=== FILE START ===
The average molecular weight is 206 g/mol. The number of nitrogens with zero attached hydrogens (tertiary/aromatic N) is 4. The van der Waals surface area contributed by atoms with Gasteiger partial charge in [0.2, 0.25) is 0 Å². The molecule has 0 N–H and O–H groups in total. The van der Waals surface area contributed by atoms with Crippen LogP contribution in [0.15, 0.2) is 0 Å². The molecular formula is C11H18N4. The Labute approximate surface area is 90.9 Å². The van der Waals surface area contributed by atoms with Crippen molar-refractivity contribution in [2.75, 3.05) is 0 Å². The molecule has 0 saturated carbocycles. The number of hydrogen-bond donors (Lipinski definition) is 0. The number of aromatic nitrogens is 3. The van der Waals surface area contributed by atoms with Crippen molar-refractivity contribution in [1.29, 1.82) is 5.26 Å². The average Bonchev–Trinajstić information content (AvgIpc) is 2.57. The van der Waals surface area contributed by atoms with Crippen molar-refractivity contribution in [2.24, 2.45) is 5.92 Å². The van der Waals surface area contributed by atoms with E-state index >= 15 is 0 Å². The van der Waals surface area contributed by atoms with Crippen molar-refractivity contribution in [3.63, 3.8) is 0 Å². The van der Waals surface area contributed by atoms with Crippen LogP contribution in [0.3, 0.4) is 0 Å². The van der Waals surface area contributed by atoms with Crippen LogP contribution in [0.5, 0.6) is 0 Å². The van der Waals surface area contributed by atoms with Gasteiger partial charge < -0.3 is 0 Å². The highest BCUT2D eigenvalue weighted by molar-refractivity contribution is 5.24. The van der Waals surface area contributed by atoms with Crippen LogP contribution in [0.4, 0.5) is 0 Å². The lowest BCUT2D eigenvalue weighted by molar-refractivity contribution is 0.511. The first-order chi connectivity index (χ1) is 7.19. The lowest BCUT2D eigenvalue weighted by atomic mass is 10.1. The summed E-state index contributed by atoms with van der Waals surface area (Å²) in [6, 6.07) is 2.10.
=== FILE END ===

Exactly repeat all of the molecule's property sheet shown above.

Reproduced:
The average molecular weight is 206 g/mol. The number of nitrogens with zero attached hydrogens (tertiary/aromatic N) is 4. The van der Waals surface area contributed by atoms with Gasteiger partial charge in [0.2, 0.25) is 0 Å². The molecule has 0 N–H and O–H groups in total. The van der Waals surface area contributed by atoms with Crippen LogP contribution in [0.15, 0.2) is 0 Å². The molecular formula is C11H18N4. The Labute approximate surface area is 90.9 Å². The van der Waals surface area contributed by atoms with Crippen molar-refractivity contribution in [2.75, 3.05) is 0 Å². The molecule has 0 saturated carbocycles. The number of hydrogen-bond donors (Lipinski definition) is 0. The number of aromatic nitrogens is 3. The van der Waals surface area contributed by atoms with Crippen molar-refractivity contribution in [1.29, 1.82) is 5.26 Å². The average Bonchev–Trinajstić information content (AvgIpc) is 2.57. The van der Waals surface area contributed by atoms with Crippen molar-refractivity contribution in [2.24, 2.45) is 5.92 Å². The van der Waals surface area contributed by atoms with E-state index >= 15 is 0 Å². The van der Waals surface area contributed by atoms with Crippen molar-refractivity contribution in [3.63, 3.8) is 0 Å². The van der Waals surface area contributed by atoms with Crippen LogP contribution in [0.3, 0.4) is 0 Å². The van der Waals surface area contributed by atoms with Crippen LogP contribution in [0.5, 0.6) is 0 Å². The van der Waals surface area contributed by atoms with Gasteiger partial charge < -0.3 is 0 Å². The highest BCUT2D eigenvalue weighted by molar-refractivity contribution is 5.24. The van der Waals surface area contributed by atoms with Crippen LogP contribution in [0.4, 0.5) is 0 Å². The lowest BCUT2D eigenvalue weighted by molar-refractivity contribution is 0.511. The first-order chi connectivity index (χ1) is 7.19. The lowest BCUT2D eigenvalue weighted by atomic mass is 10.1. The summed E-state index contributed by atoms with van der Waals surface area (Å²) in [6, 6.07) is 2.10.